Homesteading and Livestock

Self-reliance and sustainability in the 21st century.

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The Great Sunflower Farm Food Experiment

8/16/2012 2:11:58 PM

Tags: organic gardening, CSA, self sufficiency, Cam Mather

Ever notice how everything gets blown out of proportion these days? Everything has to be a big deal. You can’t just cycle across the country like people did 20 years ago, now you’ve got to come up with a cause, and a slogan, and a Mission Statement, and at the very least, an impressive name.

So this year we’re running “The Sunflower Farm CSA” which is an okay name, but I’ve decided I need to turn up the hyperbole on it. So I’ve been experimenting with other names. “The Most Totally Awesome Food Growing Vision” … that sort of thing.

But I think I’ll settle on “The Great Sunflower Farm Food Experiment.” It was an experiment on a number of levels. First off, I was checking to see what it was like to be a market gardener after all these years of giving my food away. It’s a whole different can of worms charging people for your produce. It’s even tougher when you’re growing organically since most people spend much of the year buying conventional produce that looks pretty darn… pretty.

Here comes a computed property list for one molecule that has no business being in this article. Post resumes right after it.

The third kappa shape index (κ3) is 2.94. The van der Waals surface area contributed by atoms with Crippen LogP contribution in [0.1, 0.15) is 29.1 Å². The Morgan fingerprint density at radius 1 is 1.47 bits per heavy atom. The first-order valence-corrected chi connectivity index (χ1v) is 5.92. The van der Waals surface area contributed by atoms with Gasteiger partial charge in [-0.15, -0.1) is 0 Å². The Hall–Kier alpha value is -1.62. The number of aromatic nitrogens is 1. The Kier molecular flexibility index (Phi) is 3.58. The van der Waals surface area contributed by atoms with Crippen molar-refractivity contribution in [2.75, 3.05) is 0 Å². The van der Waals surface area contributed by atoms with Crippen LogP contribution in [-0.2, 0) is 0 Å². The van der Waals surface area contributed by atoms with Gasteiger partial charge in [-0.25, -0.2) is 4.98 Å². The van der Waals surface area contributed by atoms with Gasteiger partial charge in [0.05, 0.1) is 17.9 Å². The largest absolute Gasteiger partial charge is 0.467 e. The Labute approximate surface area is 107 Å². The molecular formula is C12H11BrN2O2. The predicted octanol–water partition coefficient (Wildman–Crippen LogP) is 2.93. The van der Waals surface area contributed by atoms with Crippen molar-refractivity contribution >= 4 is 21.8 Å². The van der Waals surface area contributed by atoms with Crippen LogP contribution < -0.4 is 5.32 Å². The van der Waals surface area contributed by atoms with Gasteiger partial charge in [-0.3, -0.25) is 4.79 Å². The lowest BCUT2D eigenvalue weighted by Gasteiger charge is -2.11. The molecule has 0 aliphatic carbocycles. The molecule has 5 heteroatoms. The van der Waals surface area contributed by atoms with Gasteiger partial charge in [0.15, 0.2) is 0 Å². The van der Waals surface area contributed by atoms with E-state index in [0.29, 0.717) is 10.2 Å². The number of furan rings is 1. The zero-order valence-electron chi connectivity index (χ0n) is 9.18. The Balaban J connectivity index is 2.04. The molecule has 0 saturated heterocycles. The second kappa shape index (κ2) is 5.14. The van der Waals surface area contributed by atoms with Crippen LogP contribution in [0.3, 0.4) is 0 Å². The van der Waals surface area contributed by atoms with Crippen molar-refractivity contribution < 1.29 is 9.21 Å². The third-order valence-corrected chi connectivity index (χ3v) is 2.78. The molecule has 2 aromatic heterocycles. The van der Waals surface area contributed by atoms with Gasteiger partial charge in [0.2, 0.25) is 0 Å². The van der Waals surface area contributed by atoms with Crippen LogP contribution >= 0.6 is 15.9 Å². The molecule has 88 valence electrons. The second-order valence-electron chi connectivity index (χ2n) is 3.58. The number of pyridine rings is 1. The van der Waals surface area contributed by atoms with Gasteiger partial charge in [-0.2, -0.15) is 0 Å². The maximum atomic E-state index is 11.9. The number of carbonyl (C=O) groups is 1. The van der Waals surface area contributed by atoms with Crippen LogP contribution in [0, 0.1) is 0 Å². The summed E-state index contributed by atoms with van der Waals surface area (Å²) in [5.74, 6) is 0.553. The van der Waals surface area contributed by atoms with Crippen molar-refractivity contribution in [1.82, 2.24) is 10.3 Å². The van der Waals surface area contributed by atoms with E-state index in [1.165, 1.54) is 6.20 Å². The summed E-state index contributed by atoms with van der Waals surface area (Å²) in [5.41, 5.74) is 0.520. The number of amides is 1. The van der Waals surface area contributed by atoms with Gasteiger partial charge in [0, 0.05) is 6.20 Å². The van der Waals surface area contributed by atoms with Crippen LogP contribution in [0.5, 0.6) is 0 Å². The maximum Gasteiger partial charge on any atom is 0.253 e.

That part of the experiment has gone well. So far the feedback has been great. I was paranoid for the first weeks but have mellowed out a bit as each week we’ve been able to fill each box with cosmetically appealing, and healthy and nutritious produce.

We supplemented our produce with strawberries from John Wise and blueberries from John Wilson (since we don’t grow enough of either of these to share with the CSA.) I also have a friend called John Wordsworth. It seems strange me to that I deal with three people named John “W” on a regular basis, but I digress.

The second aspect of this experiment was to determine if our water would hold out in a drought. It has. This is a huge relief. It was pretty close to the wire and I was almost at the point of having to let some stuff die, but we’ve had a few rains lately and we’re past harvesting some of the stuff that I had been watering, so the pressure off on our water system has eased somewhat.

The third and most questionable part of the experiment for me was wondering if I could grow enough food from our gardens to feed the 11 families who are part of our CSA and have enough left over for our own needs. In terms of what I wrote about in my book, “Thriving During Challenging Times,” this was the most important part of the experiment.